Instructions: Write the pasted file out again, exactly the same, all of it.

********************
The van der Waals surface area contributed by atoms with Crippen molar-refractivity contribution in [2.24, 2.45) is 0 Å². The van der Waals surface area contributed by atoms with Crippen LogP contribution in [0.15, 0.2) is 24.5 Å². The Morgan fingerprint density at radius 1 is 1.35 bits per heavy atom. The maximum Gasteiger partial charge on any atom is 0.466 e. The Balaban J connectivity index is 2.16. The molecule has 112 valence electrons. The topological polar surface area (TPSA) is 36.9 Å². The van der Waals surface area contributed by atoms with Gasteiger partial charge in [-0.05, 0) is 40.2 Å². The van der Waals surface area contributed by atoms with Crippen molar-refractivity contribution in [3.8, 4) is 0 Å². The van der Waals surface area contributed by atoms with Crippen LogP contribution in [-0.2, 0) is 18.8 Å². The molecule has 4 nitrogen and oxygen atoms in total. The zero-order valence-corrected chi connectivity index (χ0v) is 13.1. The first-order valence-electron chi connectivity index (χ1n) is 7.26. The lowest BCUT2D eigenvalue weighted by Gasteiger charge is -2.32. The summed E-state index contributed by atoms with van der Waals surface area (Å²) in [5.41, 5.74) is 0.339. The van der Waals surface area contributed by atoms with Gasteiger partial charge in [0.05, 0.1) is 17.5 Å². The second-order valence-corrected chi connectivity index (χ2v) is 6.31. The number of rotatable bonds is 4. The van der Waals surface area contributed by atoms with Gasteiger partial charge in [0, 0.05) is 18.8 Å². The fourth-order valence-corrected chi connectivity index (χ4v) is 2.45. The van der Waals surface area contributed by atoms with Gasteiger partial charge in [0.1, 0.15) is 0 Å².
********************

The van der Waals surface area contributed by atoms with Crippen molar-refractivity contribution in [2.24, 2.45) is 0 Å². The van der Waals surface area contributed by atoms with Crippen LogP contribution in [0.15, 0.2) is 24.5 Å². The Morgan fingerprint density at radius 1 is 1.35 bits per heavy atom. The maximum Gasteiger partial charge on any atom is 0.466 e. The Balaban J connectivity index is 2.16. The molecule has 112 valence electrons. The topological polar surface area (TPSA) is 36.9 Å². The van der Waals surface area contributed by atoms with Gasteiger partial charge in [-0.05, 0) is 40.2 Å². The van der Waals surface area contributed by atoms with Crippen molar-refractivity contribution in [3.8, 4) is 0 Å². The van der Waals surface area contributed by atoms with Crippen LogP contribution in [-0.2, 0) is 18.8 Å². The molecule has 4 nitrogen and oxygen atoms in total. The zero-order valence-corrected chi connectivity index (χ0v) is 13.1. The first-order valence-electron chi connectivity index (χ1n) is 7.26. The lowest BCUT2D eigenvalue weighted by Gasteiger charge is -2.32. The summed E-state index contributed by atoms with van der Waals surface area (Å²) in [5.41, 5.74) is 0.339. The van der Waals surface area contributed by atoms with Gasteiger partial charge in [0.05, 0.1) is 17.5 Å². The second-order valence-corrected chi connectivity index (χ2v) is 6.31. The number of rotatable bonds is 4. The van der Waals surface area contributed by atoms with Gasteiger partial charge in [0, 0.05) is 18.8 Å². The fourth-order valence-corrected chi connectivity index (χ4v) is 2.45. The van der Waals surface area contributed by atoms with Gasteiger partial charge in [0.1, 0.15) is 0 Å².